The 2002 CDC guidelines recommend administration set (i.e., tubing) changes to be no more often than every 72 hours. The INS standards makes an additional, separate, and distinct recommendation for administration set changes to be done every 24 hours for the intermittent infusions. It is important to recognize that when an intermittent infusion is repeatedly disconnected and reconnected for the infusion, there is much more manipulation of the tubing and of the needleless connector (Gorski, 2008). This increases the risk of contamination and potential catheter-related bloodstream infection. The ISMP also documented the problem of failure to place a sterile cap on the end of the reused I.V. tubing for intermittent infusions as well as poor compliance rates with hand hygiene, failure to maintain aseptic technique during preparation and administration of infusions, and reports of unlicensed staff disconnecting IV tubing when an intermittent infusion is completed. Although this was discussed in relation to acute care settings, the same risks also exist in the home setting. A sterile cover must be placed on the exposed end of the I.V. tubing between uses.

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Catheter Removal

The INS standards (2006) state that the catheter should be removed immediately upon discontinuation of infusion therapy, if contamination is suspected, or if a complication is unresolved. Daily review of central line necessity with prompt removal of unnecessary lines is one of the components of the central line bundle with this recommendation also cited by others including the National Quality Forum (2008) and the Infectious Diseases Society of America/Society for Healthcare Epidemiology in America (Marschall et al., 2008). Although some home care patients require venous access with devices intended for long term, such as tunneled catheters or implanted ports, many others have peripherally inserted central catheters (PICCs) in place for shorter courses of therapy. When the PICC is no longer being used for active treatment, the nurse should collaborate with the physician regarding removal. The reality is that in most cases, the physician or healthcare provider who placed the catheter is not the physician managing the infusion therapy. The home care nurse plays an important role in communicating to all involved healthcare providers to ensure that the catheter is removed when no longer needed. Additional nursing activities aimed at reducing transmission at the catheter hub/needleless connector can be found in Table 1.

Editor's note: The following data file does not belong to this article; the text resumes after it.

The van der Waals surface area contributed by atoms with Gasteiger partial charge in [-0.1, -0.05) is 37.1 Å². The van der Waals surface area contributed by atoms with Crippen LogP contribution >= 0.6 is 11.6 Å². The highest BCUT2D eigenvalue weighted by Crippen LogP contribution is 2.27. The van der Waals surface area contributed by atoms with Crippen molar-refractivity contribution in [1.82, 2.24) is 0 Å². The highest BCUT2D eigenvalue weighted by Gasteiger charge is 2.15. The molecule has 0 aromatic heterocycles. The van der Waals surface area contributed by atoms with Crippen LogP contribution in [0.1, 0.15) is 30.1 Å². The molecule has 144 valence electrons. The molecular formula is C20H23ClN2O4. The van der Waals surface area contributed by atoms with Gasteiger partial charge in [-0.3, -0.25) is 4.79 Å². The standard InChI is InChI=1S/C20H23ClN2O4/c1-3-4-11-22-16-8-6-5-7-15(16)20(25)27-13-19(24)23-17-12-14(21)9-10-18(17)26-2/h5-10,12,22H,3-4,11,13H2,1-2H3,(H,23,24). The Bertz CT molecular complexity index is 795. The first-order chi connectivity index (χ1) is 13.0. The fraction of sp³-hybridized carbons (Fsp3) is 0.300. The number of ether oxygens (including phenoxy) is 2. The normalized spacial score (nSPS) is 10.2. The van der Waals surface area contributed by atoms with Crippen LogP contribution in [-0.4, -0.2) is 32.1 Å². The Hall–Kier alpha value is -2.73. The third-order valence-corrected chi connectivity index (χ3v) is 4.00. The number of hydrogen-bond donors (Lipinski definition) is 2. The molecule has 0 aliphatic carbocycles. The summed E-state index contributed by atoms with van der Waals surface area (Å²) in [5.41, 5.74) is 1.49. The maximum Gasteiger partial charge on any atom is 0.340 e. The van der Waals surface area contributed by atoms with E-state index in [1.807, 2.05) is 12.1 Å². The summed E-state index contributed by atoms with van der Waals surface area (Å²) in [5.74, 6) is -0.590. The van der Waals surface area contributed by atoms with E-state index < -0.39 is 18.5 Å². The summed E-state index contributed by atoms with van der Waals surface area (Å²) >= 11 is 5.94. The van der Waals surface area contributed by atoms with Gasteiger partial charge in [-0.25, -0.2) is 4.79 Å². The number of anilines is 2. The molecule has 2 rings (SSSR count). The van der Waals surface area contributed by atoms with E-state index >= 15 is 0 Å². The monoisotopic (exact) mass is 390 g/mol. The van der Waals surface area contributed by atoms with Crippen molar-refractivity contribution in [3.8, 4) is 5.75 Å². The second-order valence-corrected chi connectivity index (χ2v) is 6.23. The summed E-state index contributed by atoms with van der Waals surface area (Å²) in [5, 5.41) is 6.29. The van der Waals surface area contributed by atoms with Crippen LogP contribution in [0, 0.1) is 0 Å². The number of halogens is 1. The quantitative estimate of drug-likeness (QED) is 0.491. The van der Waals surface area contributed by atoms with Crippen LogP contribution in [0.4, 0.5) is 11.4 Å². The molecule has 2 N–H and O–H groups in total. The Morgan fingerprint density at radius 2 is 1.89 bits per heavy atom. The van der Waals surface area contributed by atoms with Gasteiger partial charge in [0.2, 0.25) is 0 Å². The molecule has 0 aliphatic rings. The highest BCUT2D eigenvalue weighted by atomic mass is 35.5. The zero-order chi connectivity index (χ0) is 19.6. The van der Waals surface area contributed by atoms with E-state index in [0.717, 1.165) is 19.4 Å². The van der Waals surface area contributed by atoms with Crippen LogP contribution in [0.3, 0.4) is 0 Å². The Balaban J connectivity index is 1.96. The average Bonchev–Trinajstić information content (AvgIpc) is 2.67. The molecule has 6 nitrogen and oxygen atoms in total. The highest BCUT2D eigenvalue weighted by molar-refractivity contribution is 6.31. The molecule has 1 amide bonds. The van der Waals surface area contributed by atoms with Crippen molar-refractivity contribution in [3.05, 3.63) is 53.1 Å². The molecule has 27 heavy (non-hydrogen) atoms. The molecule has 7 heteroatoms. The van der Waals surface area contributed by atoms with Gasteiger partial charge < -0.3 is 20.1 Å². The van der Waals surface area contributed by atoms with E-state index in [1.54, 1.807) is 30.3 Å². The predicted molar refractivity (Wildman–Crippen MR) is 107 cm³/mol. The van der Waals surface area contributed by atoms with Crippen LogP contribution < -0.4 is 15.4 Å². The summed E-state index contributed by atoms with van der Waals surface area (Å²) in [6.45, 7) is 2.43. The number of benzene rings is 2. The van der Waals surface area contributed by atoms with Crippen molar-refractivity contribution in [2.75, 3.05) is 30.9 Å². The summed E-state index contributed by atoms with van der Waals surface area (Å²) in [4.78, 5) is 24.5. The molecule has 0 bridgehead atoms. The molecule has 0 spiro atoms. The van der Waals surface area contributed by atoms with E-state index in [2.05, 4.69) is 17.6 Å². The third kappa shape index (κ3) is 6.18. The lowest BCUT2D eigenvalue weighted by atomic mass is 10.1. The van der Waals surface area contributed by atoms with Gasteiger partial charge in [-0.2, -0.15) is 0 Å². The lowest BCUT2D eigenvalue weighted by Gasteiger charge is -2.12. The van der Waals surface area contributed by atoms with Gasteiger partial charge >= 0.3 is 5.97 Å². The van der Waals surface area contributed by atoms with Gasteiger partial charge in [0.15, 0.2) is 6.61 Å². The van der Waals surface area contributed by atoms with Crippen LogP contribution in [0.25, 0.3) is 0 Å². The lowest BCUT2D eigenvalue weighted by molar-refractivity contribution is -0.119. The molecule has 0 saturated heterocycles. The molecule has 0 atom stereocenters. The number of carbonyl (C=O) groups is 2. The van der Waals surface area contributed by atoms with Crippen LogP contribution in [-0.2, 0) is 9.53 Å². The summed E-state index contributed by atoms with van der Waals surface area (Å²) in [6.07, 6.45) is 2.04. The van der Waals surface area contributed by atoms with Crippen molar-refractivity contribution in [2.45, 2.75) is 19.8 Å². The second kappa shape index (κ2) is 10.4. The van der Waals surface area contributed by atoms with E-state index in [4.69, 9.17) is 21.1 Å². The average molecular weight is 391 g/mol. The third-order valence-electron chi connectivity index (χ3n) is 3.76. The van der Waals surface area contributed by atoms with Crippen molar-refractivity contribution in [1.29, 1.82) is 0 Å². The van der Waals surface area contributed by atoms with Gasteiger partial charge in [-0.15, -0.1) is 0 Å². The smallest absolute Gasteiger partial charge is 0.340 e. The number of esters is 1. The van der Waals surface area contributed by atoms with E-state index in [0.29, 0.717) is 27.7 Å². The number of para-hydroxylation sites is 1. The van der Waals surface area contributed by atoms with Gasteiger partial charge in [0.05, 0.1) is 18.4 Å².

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Patient Education

Effective patient education is an important component of effective home infusion therapy and in risk reduction of infusion-related complications including infection. Although the home care nurse provides expert assessment and impeccable care to the CVAD while in the home setting, the patient is responsible for living day to day with the CVAD and is likely to be participating in self-infusion of prescribed medications. Therefore, patient education becomes a most critical intervention. The patient's readiness to learn and any potential factors affecting readiness must be assessed. The patient's physical condition, such as weakness, fatigue, or anxiety over being at home with an IV catheter and medications, will impact ability to learn. Functional limitations may also be a concern, such as the patient's manual dexterity or poor memory. Enlisting family or other caregivers is necessary if the patient exhibits limitations or is just not ready to learn. It is important to periodically reevaluate the patient's infusion technique, even after they have been independent. Some patients become more confident and sometimes skip steps, especially if they have not experienced any problems. It is important to give patients clear instructions about what to report in simple terms, for example: "Call your home care nurse right away if you have pain, redness or swelling where the PICC enters your skin or if you have a temperature above 100 °F, chills, or weakness." Suggestions for optimizing the patient education process are listed in Table 1.

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Conclusion

Infections related to CVADs in the home care patient are preventable. As home care nurses, we must be knowledgeable about infection transmission and we must hold the highest standards in following infection prevention interventions including hand hygiene, aseptic technique, and infusion administration. We must recognize that we are role models to our patients and families as we demonstrate infusion-related care. We must also educate our patients well and alert them to the risks and signs of infection without causing undue fear or anxiety. As stated earlier, any occurrence of infection must be investigated to determine why it happened so that measures can be taken to prevent it from happening again.

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© 2010 Lippincott Williams & Wilkins, Inc.